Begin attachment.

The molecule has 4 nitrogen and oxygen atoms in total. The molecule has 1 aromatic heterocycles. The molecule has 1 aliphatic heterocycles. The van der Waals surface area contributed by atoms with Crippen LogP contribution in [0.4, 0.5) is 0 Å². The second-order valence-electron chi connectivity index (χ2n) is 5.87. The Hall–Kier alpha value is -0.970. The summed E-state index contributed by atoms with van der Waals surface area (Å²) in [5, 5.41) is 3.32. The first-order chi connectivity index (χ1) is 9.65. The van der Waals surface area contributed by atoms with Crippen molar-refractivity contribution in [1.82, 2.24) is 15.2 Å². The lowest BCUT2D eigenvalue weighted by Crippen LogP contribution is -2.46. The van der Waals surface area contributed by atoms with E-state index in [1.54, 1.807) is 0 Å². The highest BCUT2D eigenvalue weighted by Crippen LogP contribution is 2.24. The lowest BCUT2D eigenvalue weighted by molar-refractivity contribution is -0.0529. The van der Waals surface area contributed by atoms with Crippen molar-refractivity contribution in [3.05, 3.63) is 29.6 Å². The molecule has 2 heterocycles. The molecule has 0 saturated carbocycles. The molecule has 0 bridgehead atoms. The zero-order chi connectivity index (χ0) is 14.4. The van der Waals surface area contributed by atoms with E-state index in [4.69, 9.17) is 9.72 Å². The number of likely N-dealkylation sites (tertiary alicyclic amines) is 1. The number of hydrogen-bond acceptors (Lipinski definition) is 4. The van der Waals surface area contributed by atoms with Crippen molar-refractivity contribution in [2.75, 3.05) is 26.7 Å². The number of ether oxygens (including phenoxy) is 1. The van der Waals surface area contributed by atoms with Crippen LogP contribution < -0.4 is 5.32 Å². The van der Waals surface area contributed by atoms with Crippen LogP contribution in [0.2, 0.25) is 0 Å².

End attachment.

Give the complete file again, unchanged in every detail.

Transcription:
The molecule has 4 nitrogen and oxygen atoms in total. The molecule has 1 aromatic heterocycles. The molecule has 1 aliphatic heterocycles. The van der Waals surface area contributed by atoms with Crippen LogP contribution in [0.4, 0.5) is 0 Å². The second-order valence-electron chi connectivity index (χ2n) is 5.87. The Hall–Kier alpha value is -0.970. The summed E-state index contributed by atoms with van der Waals surface area (Å²) in [5, 5.41) is 3.32. The first-order chi connectivity index (χ1) is 9.65. The van der Waals surface area contributed by atoms with Crippen molar-refractivity contribution in [1.82, 2.24) is 15.2 Å². The lowest BCUT2D eigenvalue weighted by Crippen LogP contribution is -2.46. The van der Waals surface area contributed by atoms with E-state index in [1.54, 1.807) is 0 Å². The highest BCUT2D eigenvalue weighted by Crippen LogP contribution is 2.24. The lowest BCUT2D eigenvalue weighted by molar-refractivity contribution is -0.0529. The van der Waals surface area contributed by atoms with Crippen molar-refractivity contribution in [3.05, 3.63) is 29.6 Å². The molecule has 2 heterocycles. The molecule has 0 saturated carbocycles. The molecule has 0 bridgehead atoms. The zero-order chi connectivity index (χ0) is 14.4. The van der Waals surface area contributed by atoms with E-state index in [4.69, 9.17) is 9.72 Å². The number of likely N-dealkylation sites (tertiary alicyclic amines) is 1. The number of hydrogen-bond acceptors (Lipinski definition) is 4. The van der Waals surface area contributed by atoms with Crippen molar-refractivity contribution in [2.75, 3.05) is 26.7 Å². The number of ether oxygens (including phenoxy) is 1. The van der Waals surface area contributed by atoms with Crippen LogP contribution < -0.4 is 5.32 Å². The van der Waals surface area contributed by atoms with Crippen LogP contribution in [0.2, 0.25) is 0 Å².